Replaced by A.I.

A personal account for how technology leads to job loss
The “robot bartender” from the Royal Caribbean, represents the rise of artificial intelligence.
The “robot bartender” from the Royal Caribbean, represents the rise of artificial intelligence.

It finally happened. After all the controversies, strikes, and countless attempts at beating artificial intelligence, the man vs. machine war ended. In late March of 2024, Casey Bowers, my dad, lost his job to artificial intelligence. He has twenty-some years of  experience in advertising copywriting. Last fall, in 2023, the company advised their employees that several of them would be replaced by artificial intelligence. 

Lancaster resident Casey Bowers.

“I mistakenly thought . . . my specific niche market (oncology pharmaceuticals) was, if not immune to the AI trend, was too savvy and too cautious to make such a large scale investment in the technology, let alone implement it to the result of job loss,” said Bowers. 

According to an article published by The New York Times, “In Reversal Because of A.I., Office Jobs Are Now More at Risk,” jobs that in the past required human creativity, may now be in jeopardy.

“These tools can rapidly process and synthesize information and generate new content. The jobs most exposed to automation now are office jobs, those that require more cognitive skills, creativity and high levels of education,” (Miller and Cox).

The idea that some machines can work faster and more efficiently has been an ongoing trend.

“The company I worked for decided to invest in A.I. and offset the cost of that investment by eliminating positions previously held by humans. I was one of those humans. I can’t divulge the name of the company or its proprietary A.I. program, as I signed an NDA (non-disclosure agreement) but it was a major international marketing and advertising conglomerate,” he said. 

Experts said that they are somewhat surprised that certain jobs like advertising that require a human touch would be negatively affected so soon by the ever-developing technology.

Erik Brynjolfsson, a professor at the Stanford Institute for Human-Centered A.I., earlier predicted that creativity and tech skills would protect people from the ill effects of automation.

  “To be brutally honest, we had a hierarchy of things that technology could do, and we felt comfortable saying things like creative work, professional work, emotional intelligence would be hard for machines to ever do. Now that’s all been upended” (Miller and Cox).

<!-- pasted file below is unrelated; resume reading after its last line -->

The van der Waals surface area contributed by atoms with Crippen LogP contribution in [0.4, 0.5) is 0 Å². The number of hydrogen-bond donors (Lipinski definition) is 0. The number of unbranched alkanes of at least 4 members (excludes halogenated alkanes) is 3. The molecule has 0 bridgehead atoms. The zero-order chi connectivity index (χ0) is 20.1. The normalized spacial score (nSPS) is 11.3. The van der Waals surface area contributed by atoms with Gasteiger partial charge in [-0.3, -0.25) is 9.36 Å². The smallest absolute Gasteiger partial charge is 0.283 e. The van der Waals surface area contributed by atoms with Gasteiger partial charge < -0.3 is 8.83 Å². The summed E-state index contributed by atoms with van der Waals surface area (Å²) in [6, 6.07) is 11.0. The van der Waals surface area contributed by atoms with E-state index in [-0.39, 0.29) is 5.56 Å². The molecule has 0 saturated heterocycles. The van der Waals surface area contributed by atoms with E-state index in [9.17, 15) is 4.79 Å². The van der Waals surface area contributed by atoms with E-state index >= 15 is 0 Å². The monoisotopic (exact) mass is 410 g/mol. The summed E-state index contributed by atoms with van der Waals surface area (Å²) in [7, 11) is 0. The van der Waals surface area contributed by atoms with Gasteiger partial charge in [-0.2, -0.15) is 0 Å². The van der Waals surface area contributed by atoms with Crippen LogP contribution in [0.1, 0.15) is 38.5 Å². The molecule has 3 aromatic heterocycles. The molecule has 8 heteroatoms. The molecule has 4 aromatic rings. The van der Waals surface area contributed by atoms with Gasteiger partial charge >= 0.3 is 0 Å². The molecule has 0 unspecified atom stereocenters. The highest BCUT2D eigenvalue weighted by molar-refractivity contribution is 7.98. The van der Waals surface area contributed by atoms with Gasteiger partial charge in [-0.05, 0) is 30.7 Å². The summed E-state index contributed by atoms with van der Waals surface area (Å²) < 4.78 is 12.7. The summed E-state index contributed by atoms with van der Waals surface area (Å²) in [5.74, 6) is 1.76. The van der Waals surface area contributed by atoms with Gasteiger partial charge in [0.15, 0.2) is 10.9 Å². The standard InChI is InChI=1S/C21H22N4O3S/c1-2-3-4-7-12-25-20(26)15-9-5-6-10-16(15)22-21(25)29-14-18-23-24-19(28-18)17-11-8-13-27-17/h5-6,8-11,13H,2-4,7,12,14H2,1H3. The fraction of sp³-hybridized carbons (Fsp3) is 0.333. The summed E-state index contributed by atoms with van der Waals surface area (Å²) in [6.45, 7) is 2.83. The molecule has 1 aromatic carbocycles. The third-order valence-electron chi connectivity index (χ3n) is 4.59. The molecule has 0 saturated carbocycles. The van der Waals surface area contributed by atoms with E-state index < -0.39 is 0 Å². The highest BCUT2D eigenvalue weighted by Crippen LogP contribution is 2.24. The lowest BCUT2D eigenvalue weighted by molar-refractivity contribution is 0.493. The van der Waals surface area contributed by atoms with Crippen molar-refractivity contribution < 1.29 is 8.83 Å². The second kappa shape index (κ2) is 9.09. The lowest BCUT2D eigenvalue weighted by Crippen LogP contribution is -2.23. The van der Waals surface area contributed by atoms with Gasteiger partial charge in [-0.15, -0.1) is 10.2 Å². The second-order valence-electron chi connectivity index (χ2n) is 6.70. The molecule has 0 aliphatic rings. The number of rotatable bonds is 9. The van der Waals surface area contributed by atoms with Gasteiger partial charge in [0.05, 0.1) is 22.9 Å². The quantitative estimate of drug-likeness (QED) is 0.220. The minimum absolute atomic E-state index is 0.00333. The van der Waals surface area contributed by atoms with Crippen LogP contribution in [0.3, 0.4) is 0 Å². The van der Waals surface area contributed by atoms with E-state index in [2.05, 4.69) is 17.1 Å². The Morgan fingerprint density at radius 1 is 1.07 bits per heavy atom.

Duolingo Max, an A.I. powered feature to Duolingo. The company has replaced some employees with A.I.

Like Bowers’ former employer, other companies are beginning to favor Artificial Intelligence over people, including the language learning app Duolingo. According to the Washington Post, Duolingo fired 20 percent of its contract writers and translators, and replaced them with A.I. (De Vynck). One of Duolingo’s employees that was replaced, Benjamin Costello, told the Washington Post that he believes the decision to fire human contractors was to save money, but that the move is resulting in the quality of the company’s lessons dropping.

However, in the same article, Duolingo spokesperson Sam Dalsimer said the company that they were not exchanging the expertise of humans for artificial intelligence but rather to improve productivity and efficiency. So what does a person do when their job is replaced by A.I.?

Bowers said he has a plan to pick himself back on his feet by researching new employment opportunities and education.

“I have been doing two things to change my situation. One, finding and aligning myself with business leaders who believe as I do that creative professionals can be augmented by A.I., but never replaced by it. Two, taking free courses offered by MIT, Google, Harvard, and OpenAI that will further expand my knowledge, augment my skills and make me an attractive candidate in this post-A.I. boom economy,” he said. 

Regardless of his own personal circumstances, Bowers said he still believes humans can use A.I. for good without supporting the ideology of profit over people.

“As an advocate for responsible generative A.I. (both text creation LLM’s (large language models) like ChatGPT and image creation models like Midjourney and Stable, Diffusion, I see it as a tool for inspiration and filling knowledge gaps. It’s not a shortcut to a finished product. It still demands a wielder of the tool, like Photoshop and Microsoft Word before it,” said Bowers.

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